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Date Permissions Signed


Date of Award

Spring 2020

Document Type

Masters Thesis

Department or Program Affiliation


Degree Name

Master of Science (MS)



First Advisor

Clark, Douglas H., 1961-

Second Advisor

Mitchell, Robert J., (Geologist)

Third Advisor

Riedel, Jon L. (Geologist)


The traditional glaciological method of measuring glacier mass balance is labor-intensive and relies on broad extrapolation of sparse ablation stake data collected in the field to assess mass change across the glacier. In contrast, digital elevation models (DEMs) obtained from unmanned aerial vehicle (UAV) imagery and Structure-from-Motion (SfM) photogrammetry resolve a spatially distributed data set of surface elevation change. In this study, I compare seasonal mass balance estimated by field-based glaciological methods and UAV-SfM methods during summer 2018 on the Easton Glacier, Mount Baker, WA. Total snow and ice surface melt was measured at five ablation stakes between May 20th and September 17th, 2018. A research team at the University of Washington conducted UAV surveys on October 5th, 2017, June 6th, 2018, and October 6th, 2018 and used SfM software to generate DEMs of the Easton glacier’s surface for each date. Change detection maps were created by differencing the DEMs, and surface elevation changes across each differenced DEM were used as proxies for winter accumulation and summer ablation. I used a positive degree day model to adjust the glaciological data to span the SfM survey interval for summer ablation (June 6th - October 6th, 2018). Glacier thickness changes estimated by both methods were converted to water equivalent based on the density of the material lost (snow versus ice). Altitudinal swaths centered on each ablation stake were modified to fit the extent of the UAV imagery, and mass balance was estimated by extrapolating the discrete stake measurements and SfM averages across their respective swaths. SfM methods yield 4.3% less volume loss and 11.4% less mass loss in volume of water across the study area compared to the glaciological method. This discrepancy is likely explained by vertical ice flow related to emergence velocity during the study interval. After adjusting for emergence, SfM estimates overestimate mass balance, likely because of upper limit estimates of the emergence velocity. Uncertainties related to mass balance in crevasses, challenges with horizontal ice flux, and density assumptions are discussed. My study concludes that the influence of secondary processes, particularly emergence/submergence, must be more thoroughly constrained and integrated before SfM-UAV techniques can altogether replace the glaciological method.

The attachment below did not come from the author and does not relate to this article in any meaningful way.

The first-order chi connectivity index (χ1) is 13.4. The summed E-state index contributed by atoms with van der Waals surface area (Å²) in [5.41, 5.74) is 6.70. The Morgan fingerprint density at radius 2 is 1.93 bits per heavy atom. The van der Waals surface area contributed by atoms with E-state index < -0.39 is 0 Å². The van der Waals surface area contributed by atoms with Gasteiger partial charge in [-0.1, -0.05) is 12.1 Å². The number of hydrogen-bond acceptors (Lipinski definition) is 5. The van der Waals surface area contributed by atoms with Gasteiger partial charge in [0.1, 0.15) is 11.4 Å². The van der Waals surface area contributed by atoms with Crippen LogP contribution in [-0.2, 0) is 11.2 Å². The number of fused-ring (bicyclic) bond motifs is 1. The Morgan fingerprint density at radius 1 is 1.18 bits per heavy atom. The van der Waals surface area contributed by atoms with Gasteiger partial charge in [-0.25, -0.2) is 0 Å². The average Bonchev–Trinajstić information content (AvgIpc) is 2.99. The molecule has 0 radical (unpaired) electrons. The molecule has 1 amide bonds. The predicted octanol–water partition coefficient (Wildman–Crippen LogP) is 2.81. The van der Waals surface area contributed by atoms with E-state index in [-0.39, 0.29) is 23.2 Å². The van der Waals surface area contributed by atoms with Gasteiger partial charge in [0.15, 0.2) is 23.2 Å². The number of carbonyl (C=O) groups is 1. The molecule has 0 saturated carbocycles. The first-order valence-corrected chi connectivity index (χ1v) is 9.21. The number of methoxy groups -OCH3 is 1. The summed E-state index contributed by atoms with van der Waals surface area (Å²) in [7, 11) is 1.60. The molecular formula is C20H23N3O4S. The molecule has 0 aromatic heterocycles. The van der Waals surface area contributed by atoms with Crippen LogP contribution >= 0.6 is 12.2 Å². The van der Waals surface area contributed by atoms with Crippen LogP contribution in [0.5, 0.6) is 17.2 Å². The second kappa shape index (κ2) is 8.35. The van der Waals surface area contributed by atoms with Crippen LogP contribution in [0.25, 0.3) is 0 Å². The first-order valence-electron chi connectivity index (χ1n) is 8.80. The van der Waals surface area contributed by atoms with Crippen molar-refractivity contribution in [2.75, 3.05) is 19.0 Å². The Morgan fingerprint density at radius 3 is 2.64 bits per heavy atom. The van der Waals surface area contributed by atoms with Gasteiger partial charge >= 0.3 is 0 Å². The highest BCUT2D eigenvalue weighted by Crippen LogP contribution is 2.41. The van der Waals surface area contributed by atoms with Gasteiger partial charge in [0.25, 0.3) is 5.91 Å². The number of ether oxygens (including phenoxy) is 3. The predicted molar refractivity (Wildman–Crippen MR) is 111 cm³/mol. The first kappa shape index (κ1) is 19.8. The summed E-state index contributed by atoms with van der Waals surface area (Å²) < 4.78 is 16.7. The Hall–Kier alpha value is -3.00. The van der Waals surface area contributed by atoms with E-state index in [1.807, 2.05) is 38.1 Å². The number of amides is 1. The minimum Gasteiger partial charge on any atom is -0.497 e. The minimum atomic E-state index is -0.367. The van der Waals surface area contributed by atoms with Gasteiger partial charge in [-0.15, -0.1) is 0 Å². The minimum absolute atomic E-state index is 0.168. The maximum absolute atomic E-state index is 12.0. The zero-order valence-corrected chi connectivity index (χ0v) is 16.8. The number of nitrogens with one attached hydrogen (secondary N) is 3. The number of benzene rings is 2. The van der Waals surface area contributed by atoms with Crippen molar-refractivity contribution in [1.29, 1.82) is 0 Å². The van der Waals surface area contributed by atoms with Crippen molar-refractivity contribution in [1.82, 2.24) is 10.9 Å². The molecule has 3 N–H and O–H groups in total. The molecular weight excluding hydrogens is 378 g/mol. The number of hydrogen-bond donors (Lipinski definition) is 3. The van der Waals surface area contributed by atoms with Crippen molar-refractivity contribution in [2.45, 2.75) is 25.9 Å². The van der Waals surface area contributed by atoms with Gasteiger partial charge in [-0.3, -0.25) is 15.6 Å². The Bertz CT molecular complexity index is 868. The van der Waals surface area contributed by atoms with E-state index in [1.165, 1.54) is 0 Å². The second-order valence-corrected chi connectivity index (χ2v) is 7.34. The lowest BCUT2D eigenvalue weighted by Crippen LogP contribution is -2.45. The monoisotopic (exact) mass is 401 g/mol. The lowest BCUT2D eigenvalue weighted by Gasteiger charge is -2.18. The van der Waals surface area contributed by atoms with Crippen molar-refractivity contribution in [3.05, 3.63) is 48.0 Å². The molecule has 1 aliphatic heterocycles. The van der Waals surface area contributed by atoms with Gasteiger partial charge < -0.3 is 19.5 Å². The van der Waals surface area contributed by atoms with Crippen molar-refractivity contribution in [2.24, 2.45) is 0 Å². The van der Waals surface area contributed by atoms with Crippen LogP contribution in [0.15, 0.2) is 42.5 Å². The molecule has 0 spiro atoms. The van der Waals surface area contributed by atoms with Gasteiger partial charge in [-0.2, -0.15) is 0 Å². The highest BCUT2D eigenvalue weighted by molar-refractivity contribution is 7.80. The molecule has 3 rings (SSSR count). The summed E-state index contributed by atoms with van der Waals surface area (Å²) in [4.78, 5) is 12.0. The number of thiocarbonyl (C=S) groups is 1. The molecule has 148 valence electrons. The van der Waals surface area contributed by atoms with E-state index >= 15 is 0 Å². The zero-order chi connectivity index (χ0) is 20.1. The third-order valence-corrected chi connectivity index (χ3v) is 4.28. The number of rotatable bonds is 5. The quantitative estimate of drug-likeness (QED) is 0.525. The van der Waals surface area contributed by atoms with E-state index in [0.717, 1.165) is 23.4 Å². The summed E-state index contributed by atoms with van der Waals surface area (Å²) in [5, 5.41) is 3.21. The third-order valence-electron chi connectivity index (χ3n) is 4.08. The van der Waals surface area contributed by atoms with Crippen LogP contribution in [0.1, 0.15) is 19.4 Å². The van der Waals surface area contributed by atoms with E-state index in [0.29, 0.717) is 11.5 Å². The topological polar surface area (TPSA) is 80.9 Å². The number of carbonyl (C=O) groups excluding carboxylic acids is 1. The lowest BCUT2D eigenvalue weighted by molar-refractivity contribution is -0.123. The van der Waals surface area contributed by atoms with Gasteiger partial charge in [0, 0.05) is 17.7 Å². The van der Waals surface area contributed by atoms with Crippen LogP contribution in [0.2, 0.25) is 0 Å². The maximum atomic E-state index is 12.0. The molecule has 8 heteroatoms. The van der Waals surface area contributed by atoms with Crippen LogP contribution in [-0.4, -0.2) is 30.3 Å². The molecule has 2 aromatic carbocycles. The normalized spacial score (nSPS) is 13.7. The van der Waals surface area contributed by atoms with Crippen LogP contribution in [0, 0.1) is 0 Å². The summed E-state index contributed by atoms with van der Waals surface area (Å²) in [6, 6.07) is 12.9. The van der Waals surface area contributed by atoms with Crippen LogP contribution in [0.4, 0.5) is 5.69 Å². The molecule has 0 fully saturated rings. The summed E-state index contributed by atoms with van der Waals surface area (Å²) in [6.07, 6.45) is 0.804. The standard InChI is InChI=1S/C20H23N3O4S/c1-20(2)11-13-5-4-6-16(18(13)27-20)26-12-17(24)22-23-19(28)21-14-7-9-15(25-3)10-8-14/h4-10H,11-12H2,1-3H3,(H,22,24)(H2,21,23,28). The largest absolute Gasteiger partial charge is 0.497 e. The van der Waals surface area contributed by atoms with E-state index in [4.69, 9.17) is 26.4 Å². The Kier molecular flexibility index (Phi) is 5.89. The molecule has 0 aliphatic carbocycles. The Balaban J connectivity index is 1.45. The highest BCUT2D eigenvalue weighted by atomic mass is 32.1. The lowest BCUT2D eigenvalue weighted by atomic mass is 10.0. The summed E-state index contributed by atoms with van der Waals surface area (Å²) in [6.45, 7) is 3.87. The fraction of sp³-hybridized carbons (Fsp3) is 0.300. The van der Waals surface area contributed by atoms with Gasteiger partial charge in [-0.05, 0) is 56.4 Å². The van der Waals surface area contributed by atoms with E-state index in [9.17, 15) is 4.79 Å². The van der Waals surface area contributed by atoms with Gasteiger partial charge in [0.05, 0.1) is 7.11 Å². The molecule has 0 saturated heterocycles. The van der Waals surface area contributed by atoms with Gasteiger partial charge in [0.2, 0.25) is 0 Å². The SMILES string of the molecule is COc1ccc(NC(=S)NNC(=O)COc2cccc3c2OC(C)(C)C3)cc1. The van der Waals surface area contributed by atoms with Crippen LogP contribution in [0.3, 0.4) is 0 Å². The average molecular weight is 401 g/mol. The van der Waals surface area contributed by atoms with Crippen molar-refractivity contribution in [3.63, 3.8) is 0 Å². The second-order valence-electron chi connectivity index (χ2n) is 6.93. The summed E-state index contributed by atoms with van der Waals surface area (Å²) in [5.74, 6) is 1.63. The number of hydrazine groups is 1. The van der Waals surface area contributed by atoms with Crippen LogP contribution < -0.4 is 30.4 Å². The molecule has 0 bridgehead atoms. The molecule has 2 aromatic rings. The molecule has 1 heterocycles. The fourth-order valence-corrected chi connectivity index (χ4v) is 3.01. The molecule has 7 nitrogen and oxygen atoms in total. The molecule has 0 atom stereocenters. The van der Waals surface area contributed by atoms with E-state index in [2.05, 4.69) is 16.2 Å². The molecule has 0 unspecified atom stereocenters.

Glacier, mass balance, Structure-from-Motion, photogrammetry, Mount Baker


Western Washington University

OCLC Number


Subject – LCSH

Glaciers--Washington (State)--Baker, Mount; Photogrammetry--Washington (State)--Baker, Mount; Mass budget (Geophysics)--Measurement

Geographic Coverage

Baker, Mount (Wash.)




masters theses




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